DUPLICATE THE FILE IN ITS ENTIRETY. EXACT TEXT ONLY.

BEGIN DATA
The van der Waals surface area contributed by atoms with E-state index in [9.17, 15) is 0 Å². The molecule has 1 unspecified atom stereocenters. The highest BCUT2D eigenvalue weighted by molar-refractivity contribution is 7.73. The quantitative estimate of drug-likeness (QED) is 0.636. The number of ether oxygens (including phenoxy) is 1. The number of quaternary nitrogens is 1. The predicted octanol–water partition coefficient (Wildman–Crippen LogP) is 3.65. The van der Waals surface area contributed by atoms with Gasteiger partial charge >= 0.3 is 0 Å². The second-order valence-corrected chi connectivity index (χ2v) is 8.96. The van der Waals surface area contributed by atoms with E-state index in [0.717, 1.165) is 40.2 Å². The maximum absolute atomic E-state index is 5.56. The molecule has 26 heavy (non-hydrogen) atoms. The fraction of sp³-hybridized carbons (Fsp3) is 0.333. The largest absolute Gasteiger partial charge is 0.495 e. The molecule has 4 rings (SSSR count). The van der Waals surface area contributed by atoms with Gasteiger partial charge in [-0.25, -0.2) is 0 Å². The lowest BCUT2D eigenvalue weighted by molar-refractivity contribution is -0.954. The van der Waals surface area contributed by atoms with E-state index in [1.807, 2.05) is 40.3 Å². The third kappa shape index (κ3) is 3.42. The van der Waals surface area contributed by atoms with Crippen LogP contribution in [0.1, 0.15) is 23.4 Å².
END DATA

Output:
The van der Waals surface area contributed by atoms with E-state index in [9.17, 15) is 0 Å². The molecule has 1 unspecified atom stereocenters. The highest BCUT2D eigenvalue weighted by molar-refractivity contribution is 7.73. The quantitative estimate of drug-likeness (QED) is 0.636. The number of ether oxygens (including phenoxy) is 1. The number of quaternary nitrogens is 1. The predicted octanol–water partition coefficient (Wildman–Crippen LogP) is 3.65. The van der Waals surface area contributed by atoms with Gasteiger partial charge >= 0.3 is 0 Å². The second-order valence-corrected chi connectivity index (χ2v) is 8.96. The van der Waals surface area contributed by atoms with E-state index in [0.717, 1.165) is 40.2 Å². The maximum absolute atomic E-state index is 5.56. The molecule has 26 heavy (non-hydrogen) atoms. The fraction of sp³-hybridized carbons (Fsp3) is 0.333. The largest absolute Gasteiger partial charge is 0.495 e. The molecule has 4 rings (SSSR count). The van der Waals surface area contributed by atoms with Gasteiger partial charge in [-0.25, -0.2) is 0 Å². The lowest BCUT2D eigenvalue weighted by molar-refractivity contribution is -0.954. The van der Waals surface area contributed by atoms with E-state index in [1.807, 2.05) is 40.3 Å². The third kappa shape index (κ3) is 3.42. The van der Waals surface area contributed by atoms with Crippen LogP contribution in [0.1, 0.15) is 23.4 Å².